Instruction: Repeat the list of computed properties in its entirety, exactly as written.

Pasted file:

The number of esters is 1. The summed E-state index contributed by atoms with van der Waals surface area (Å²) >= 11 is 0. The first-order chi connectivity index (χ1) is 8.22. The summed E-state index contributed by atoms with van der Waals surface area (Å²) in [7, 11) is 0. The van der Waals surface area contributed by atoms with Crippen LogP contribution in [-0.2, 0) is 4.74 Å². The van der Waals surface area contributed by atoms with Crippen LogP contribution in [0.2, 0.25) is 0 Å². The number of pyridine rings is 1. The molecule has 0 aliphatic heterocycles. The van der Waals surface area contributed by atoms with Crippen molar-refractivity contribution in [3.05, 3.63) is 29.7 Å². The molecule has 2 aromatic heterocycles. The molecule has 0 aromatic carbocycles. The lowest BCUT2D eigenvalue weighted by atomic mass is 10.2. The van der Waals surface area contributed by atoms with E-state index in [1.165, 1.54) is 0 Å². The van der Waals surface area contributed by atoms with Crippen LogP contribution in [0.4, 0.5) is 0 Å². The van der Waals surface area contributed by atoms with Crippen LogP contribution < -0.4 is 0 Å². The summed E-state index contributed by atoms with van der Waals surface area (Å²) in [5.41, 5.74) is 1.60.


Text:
The number of esters is 1. The summed E-state index contributed by atoms with van der Waals surface area (Å²) >= 11 is 0. The first-order chi connectivity index (χ1) is 8.22. The summed E-state index contributed by atoms with van der Waals surface area (Å²) in [7, 11) is 0. The van der Waals surface area contributed by atoms with Crippen LogP contribution in [-0.2, 0) is 4.74 Å². The van der Waals surface area contributed by atoms with Crippen LogP contribution in [0.2, 0.25) is 0 Å². The number of pyridine rings is 1. The molecule has 0 aliphatic heterocycles. The van der Waals surface area contributed by atoms with Crippen molar-refractivity contribution in [3.05, 3.63) is 29.7 Å². The molecule has 2 aromatic heterocycles. The molecule has 0 aromatic carbocycles. The lowest BCUT2D eigenvalue weighted by atomic mass is 10.2. The van der Waals surface area contributed by atoms with E-state index in [1.165, 1.54) is 0 Å². The van der Waals surface area contributed by atoms with Crippen LogP contribution in [0.4, 0.5) is 0 Å². The van der Waals surface area contributed by atoms with Crippen LogP contribution < -0.4 is 0 Å². The summed E-state index contributed by atoms with van der Waals surface area (Å²) in [5.41, 5.74) is 1.60.